Shiva and Parvati

Shiva and Parvati

Item Code: RA97
Water Color Painting On Hand Carved Marble Saucer
1 ft Diameter
Here are seated Lord Shiva and his wife Parvati. In classical mythology Parvati's lures Shiva into marriage and thus into the wider circle of married life from which he is aloof as a lone ascetic, living in the wilds of the mountains. The goddess represents the complementary pole to the ascetic, world-denying tradition in the Hindu ethos. In her role as maiden, wife, and later as a mother, she extends Shiva's circle of activity into the realm of the householder, where his stored-up energy is released in positive ways.

The association between Parvati and Shiva represents the perennial tension in Hinduism between the ascetic ideal and householder ideal. Parvati, for the most part, represents the householder. Her mission is to lure Shiva into the world of marriage, sex, and children, to tempt him away from asceticism, yoga, and otherworldly preoccupations. In this role Parvati is cast as a figure who upholds the order of Dharma, who enhances life in the world, who represents the beauty and attraction of worldly, sexual life, who cherishes the house and society rather than the forest, the mountains, or the ascetic life. Parvati civilizes Shiva with her presence; indeed, she domesticates him. Of her role in relation to Shiva in the hymns of Manikkavacakar, a ninth-century poet-saint from South India, it has been said: "Shiva, the great unpredictable 'madman', is rendered momentarily sane (i.e. behaves in a socially acceptable manner) when in the company of the goddess. . . Contact with his properly cultured spouse seems to connect him with ordinary social reality and temporarily domesticates him."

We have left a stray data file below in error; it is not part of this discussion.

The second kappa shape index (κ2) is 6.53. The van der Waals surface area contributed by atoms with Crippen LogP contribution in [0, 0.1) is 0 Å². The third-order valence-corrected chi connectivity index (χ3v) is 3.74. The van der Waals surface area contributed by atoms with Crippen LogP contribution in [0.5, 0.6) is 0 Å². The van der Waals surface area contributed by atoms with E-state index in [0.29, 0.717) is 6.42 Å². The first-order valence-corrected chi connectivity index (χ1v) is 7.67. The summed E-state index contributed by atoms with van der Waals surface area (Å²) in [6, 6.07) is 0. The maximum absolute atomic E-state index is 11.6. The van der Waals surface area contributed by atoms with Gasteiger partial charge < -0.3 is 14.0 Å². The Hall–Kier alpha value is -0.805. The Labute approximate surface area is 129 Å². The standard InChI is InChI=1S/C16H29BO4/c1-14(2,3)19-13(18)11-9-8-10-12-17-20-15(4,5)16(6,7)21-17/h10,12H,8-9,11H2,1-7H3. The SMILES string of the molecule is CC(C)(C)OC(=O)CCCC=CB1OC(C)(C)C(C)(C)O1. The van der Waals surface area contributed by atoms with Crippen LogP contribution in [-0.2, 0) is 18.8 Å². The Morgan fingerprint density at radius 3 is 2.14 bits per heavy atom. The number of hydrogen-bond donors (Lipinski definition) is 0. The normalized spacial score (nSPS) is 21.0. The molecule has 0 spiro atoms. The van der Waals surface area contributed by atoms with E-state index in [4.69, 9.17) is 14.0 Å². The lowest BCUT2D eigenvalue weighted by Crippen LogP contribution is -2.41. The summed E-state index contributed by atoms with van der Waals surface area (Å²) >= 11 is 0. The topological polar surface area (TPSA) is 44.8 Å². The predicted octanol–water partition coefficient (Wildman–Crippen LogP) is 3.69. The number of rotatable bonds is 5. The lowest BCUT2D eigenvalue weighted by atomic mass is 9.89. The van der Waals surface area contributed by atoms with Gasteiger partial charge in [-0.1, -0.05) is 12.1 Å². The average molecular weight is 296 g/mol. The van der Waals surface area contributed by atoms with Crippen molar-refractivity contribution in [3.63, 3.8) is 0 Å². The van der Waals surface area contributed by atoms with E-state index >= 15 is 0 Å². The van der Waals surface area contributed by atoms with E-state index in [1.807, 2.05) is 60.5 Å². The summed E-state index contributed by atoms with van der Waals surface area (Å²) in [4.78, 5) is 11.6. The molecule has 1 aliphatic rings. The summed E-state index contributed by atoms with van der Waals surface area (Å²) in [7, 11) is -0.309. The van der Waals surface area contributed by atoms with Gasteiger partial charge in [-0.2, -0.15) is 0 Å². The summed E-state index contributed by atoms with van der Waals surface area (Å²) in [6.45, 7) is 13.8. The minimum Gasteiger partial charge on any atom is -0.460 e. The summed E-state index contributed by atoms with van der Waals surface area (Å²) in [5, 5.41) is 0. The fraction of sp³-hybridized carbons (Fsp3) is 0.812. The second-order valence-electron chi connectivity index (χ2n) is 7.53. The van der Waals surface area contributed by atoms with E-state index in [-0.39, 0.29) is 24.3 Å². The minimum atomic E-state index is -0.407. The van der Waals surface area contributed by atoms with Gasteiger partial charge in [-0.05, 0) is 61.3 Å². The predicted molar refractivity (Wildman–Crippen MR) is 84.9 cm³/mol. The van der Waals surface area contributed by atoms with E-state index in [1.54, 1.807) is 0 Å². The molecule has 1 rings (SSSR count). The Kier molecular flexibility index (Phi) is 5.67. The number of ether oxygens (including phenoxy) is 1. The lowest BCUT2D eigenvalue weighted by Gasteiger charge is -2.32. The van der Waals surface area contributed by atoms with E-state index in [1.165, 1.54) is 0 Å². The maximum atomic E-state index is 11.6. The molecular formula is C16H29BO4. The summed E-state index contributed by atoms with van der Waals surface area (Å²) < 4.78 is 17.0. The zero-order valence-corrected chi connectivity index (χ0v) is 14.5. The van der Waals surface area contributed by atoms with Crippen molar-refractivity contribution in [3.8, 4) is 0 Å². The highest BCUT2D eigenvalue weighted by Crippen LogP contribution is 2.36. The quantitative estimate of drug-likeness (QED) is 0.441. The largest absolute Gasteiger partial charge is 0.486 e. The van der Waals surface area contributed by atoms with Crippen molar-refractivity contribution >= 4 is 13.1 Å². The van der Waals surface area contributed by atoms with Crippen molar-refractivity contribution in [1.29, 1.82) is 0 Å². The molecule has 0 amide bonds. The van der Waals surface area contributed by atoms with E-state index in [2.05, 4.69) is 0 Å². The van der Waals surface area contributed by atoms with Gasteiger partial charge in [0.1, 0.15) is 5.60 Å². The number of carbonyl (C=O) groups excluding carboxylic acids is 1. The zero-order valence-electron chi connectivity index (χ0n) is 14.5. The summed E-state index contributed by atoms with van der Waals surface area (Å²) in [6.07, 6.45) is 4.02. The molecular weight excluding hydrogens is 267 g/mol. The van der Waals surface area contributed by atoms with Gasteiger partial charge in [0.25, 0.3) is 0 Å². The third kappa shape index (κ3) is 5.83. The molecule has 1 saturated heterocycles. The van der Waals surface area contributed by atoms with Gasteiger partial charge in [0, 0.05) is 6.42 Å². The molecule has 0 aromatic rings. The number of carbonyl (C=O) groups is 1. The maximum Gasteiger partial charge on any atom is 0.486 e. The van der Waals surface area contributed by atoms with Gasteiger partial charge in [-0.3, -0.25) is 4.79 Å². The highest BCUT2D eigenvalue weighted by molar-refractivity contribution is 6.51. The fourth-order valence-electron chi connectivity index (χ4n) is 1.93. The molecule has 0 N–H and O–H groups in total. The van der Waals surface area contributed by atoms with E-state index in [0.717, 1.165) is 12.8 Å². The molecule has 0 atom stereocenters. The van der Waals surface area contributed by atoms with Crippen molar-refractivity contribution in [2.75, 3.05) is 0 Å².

On the right palm of Parvati can be seen inscribed OM, the mystic syllable.

This description by Nitin Kumar, Executive Editor, Exotic India.

These unique artworks come along with a suitable gift box, and also a wooden stand - as shown in the accompanying image on the left.
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